A principal component of the human diet – Cereal has been critical to the survival of billions of people in the world. Wheat, rice, maize, barley, oats, rye, millet, and sorghum are the staples which form a significant portion of the daily diet. Do you know that more than 50% of daily caloric intake of all human beings is from cereal grain consumption? In fact, for weight management, it is suggested by many dietitians to consume ‘oats’ for breakfast, as they are nutrient-rich.
Developing countries depend more on cereal for their nutrition, in comparison to the developed world. However, even if the affluent societies indulge more in the non-vegetarian meals, it’s cereal grains which supply appropriate ‘nutrition’ to the livestock. In the United States the intake of cereals from additional sweeteners or food starch is higher, in comparison to their direct consumption.
The produce of a region depends on its environmental, cultural, and economic factors. The regions with high water accessibility tend to have a dominating yield of rice and maize. Rice is also known to be grown well under flooding conditions. The harvest can rot if it struggles with water deficiency. Hence, Asia is the world’s largest producer of rice amid all the regions, owing to the large supply of freshwater and ample rainfall.
The grains which can tolerate the stress of drought are sorghum and millet, and thus they are grown abundantly in semi-arid environment of Africa and India. On the other hand, Barley is a grain which can be grown well in cold climates and thus is mostly produced in northern Europe and northern parts of the US and Canada. However, if we consider the global cereal yield, St. Vincent and the Grenadines and the United Arab Emirates have the most hectares of cereal yield.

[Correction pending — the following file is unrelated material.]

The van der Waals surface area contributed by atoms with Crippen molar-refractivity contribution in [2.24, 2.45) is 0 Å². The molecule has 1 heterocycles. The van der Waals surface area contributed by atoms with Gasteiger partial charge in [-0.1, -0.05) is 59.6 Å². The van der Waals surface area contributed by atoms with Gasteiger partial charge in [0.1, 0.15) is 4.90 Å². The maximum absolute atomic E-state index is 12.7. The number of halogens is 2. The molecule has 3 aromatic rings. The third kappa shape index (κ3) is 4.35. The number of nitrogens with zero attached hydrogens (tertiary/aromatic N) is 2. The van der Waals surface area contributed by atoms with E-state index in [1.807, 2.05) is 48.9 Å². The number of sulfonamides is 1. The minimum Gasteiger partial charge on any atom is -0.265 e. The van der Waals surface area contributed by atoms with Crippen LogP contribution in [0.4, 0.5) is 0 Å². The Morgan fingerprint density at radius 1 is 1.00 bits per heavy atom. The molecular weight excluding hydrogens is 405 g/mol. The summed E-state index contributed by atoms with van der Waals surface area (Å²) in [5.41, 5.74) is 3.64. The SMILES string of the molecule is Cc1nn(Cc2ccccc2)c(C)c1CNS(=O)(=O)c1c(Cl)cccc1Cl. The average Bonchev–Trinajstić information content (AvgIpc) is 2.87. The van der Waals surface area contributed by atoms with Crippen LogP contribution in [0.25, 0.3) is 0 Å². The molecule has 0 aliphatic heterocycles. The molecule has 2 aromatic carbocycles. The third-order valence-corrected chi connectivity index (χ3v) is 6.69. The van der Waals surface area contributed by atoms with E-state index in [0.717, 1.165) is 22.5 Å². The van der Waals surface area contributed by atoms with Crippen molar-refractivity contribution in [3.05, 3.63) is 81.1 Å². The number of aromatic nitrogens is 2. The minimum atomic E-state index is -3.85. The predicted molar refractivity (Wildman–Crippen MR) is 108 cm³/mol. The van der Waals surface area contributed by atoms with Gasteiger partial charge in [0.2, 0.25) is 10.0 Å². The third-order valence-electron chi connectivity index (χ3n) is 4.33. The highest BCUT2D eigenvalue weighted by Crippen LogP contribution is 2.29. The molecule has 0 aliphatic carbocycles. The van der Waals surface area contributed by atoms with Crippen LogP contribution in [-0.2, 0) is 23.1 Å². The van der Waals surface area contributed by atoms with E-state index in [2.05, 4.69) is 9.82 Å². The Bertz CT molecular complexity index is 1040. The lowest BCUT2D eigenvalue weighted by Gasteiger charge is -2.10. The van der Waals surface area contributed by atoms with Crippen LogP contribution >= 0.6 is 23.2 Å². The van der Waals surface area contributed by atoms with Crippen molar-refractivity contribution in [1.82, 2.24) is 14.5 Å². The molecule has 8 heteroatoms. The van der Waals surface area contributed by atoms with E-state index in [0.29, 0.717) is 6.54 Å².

There are numerous challenges which remain regarding the health benefits of cereal grains. To satisfy consumer expectations, grains are milled to remove germs and bran. However, the milling process can also remover the important nutrients, including dietary fiber, phenolics, vitamins and minerals.
The table below is sourced from World Bank and gives a clear idea of the cereal yield (kg per hectare) per country.
|Country||Cereal Yield (Kg per Hectare)||Country||Cereal Yield (Kg per Hectare)|
|St. Vincent and the Grenadines||24,743||Thailand||3,032|
|United Arab Emirates||21,487||Fiji||3,018|
|Oman||5,690||Sao Tome and Principe||2,098|
|Bosnia and Herzegovina||5,192||Sierra Leone||1,889|
|Uruguay||4,941||Federated States of Micronesia||1,646|
|Papua New Guinea||4,738||Gabon||1,604|
|Albania||4,716||Antigua and Barbuda||1,593|
|Paraguay||4,426||Trinidad and Tobago||1,481|
|Sri Lanka||3,897||Burkina Faso||1,181|
|Guyana||3,516||Central African Republic||880|
|Venezuela||3,427||Republic of the Congo||828|
|Tajikistan||3,349||Democratic Republic of the Congo||772|